Putnam said the transition to remote instruction has been easy so far since his class notes, quizzes, and tests are all electronic files already, and the students seem to be adapting to their virtual classroom with no trouble.
“My class hasn’t changed all that much by using this process, so it’s really kind of cool actually,” he said.
Putnam’s ND colleague Richard Hensel also reports his students “have been great about working remotely.”
Hensel, who has taught at ND for four years, instructs 125 students across his English 9, 11, and 11 Honors classes and a senior theology mini-course titled “Finding God in the Culture.” And “while the coronavirus is in no way a convenience, of all the times something like this could have happened, my classes were actually very well prepared,” he said in an email to the Sun.
Hensel himself was well prepared too — though this is his first time teaching remotely, he is quite “familiar with online learning, as much of [my] graduate course work at Le Moyne College was either done remotely via the Canvas platform, or was geared towards the practices of teaching through the use of technology,” he said.
His students’ Chromebooks have been “a huge blessing, and I have used these platforms, such as Google Classroom, throughout the entire year for different assignments, so they were already well-familiar with the process,” Hensel said.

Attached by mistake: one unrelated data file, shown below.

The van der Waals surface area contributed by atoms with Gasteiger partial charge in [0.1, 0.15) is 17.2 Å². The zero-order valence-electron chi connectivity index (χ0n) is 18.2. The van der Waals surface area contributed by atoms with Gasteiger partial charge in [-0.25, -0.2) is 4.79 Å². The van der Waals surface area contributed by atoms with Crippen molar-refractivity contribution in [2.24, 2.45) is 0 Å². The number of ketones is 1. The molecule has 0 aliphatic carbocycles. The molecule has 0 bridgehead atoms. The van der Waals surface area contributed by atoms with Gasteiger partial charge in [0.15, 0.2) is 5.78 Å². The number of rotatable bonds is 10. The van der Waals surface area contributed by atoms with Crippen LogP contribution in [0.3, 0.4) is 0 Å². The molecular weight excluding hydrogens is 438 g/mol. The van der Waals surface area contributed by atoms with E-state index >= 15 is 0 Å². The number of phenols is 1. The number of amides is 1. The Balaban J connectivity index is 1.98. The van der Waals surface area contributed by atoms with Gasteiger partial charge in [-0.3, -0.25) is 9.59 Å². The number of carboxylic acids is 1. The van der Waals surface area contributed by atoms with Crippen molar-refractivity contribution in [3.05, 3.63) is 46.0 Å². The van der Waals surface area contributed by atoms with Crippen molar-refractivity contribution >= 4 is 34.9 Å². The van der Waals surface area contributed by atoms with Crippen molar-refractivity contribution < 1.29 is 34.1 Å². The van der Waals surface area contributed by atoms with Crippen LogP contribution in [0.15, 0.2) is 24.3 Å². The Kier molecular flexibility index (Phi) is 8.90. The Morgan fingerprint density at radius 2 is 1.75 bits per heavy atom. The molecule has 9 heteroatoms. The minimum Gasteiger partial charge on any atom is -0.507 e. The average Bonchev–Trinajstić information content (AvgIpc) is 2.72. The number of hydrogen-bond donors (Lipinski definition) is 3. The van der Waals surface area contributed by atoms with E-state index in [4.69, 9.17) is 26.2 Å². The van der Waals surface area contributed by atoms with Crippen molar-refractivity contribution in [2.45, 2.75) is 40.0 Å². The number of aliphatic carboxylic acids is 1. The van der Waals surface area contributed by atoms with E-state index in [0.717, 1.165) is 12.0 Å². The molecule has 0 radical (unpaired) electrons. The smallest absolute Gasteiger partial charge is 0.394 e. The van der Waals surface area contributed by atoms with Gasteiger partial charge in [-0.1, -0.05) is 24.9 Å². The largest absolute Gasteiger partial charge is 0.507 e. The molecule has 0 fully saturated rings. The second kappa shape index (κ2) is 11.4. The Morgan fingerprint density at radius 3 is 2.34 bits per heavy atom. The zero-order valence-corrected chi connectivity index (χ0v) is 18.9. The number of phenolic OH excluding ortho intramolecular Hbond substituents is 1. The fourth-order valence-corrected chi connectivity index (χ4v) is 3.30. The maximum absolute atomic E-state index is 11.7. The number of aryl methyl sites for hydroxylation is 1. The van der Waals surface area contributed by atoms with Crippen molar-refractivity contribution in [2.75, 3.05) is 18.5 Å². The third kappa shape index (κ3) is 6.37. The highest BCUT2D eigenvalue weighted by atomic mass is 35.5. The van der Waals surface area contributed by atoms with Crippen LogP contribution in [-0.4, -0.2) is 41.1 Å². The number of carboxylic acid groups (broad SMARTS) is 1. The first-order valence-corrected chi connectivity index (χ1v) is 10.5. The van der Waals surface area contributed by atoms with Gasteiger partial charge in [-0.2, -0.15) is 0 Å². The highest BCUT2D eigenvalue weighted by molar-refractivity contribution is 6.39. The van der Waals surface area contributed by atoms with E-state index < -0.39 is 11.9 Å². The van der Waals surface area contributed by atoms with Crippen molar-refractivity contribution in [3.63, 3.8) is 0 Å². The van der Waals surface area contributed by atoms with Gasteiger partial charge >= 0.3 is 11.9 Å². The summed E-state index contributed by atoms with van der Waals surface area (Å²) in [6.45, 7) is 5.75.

A variety of digital platforms are being employed in Hensel’s courses: His English 9 students are creating comic books based on their mythology unit, “which is all done using their Chromebooks with the website storyboardthat.com, which I subscribe to for a class account. Students were able to continue working with their groups remotely using that platform as well as Google Docs and Google Classroom to share their creations, write reflections on the process, and have a discussion board-based conversation.”
His juniors “were just beginning their research paper projects in class, which is a joint project with the History Department…. so I was able to create screencasts for them, where I shared the guides that I had produced for them, and simply walked them through using screencasting software as if we were in class still. They have been submitting their projects piece by piece and I have been able to offer them feedback using Google Classroom”
And in “Finding God in Culture,” students are exploring “finding God in the arts,” Hensel said.
“For my last remote lesson, I actually created a video where I give my students a tour of my home parish, St. Anthony & St. Agnes in Utica, and show them some of the very interesting and historically significant pieces of art around the church and what they meant for the Italian immigrants who built the church,” he explained. The students were “really interested,” he noted, and the virtual field trip led to good conversations in the Google Classroom.
“Overall, the experience has been positive given the circumstances,” Hensel said, “but I cannot say that I don’t miss getting to see my students everyday or my colleagues for that matter, because we truly are a family at the end of the day.”